Has the Islamic Republic of Iran fallen into a trap set by a prankster masquerading as a philosopher?
A new book published in Tehran and praised by officials as a "major philosophical treatise" may suggest yes as an answer. The book by Islamic academic Jalal Sobhani, and titled From the Day Before Yesterday to the Day After Tomorrow, is marketed as "a journey in the political thoughts of Ahmad Fardid."
Fardid, who died in 1994, aged 85, had established himself as the ruling ayatollahs' house philosopher with a series of television appearances and lectures in the 1980s about what he termed "preparations for the return of the Hidden Imam" at "the end of times".
As the Khomeinist regime's pet philosopher, he was praised as "the Socrates of Islam" although his sole resemblance to the Greek sage was his refusal to put his thoughts on paper.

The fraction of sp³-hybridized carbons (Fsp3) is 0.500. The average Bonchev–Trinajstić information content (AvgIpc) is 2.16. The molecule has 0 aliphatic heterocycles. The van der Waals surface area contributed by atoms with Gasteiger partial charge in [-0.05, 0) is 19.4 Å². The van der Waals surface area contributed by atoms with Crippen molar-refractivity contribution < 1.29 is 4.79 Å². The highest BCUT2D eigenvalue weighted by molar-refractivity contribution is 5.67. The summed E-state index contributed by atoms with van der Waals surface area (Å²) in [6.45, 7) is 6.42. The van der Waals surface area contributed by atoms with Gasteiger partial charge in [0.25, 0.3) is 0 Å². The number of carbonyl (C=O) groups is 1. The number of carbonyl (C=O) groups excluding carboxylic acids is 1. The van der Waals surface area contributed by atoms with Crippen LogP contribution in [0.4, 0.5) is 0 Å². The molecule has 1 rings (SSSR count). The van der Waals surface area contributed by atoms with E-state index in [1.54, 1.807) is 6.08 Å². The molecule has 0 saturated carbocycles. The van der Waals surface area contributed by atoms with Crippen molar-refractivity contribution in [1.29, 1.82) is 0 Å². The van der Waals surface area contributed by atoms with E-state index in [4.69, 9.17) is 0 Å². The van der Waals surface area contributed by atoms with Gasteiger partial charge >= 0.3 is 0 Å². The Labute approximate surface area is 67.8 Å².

I came to know Fardid in the early 1970s before the mullahs seized power, when we participated in a series of televised debates in Tehran. He had a sharp sense of humor and regarded life as a series of games, if not pranks, never to be taken too seriously. He mocked the mullahs and regarded religion as an attempt to fence in human imagination and creativity. In 1979, on the eve of the mullahs seizing power, all those who knew him would have described him as an anti-clerical, not to say outright anti-religion, thinker.
Claiming that he was "in conversation with Martin Heidegger," a German philosopher of the Weimar and Nazi eras, one theme he harped on was the quest for a "strong leader" to give society the moral backbone it needed. Without saying whom he meant as the "strong leader", the establishment in Tehran assumed that he meant the Shah. This was one reason, perhaps, that he became one of Empress Farah's favorite philosophers in the Royal Society of Philosophers.
At the same time, Fardid covered his left flank by warning against liberal democratic values and coining the phrase "Westoxication," which became a shibboleth for those who cherish instant-coffee concepts.
The problem was that one could never know when Fardid was serious and when he was pulling your leg.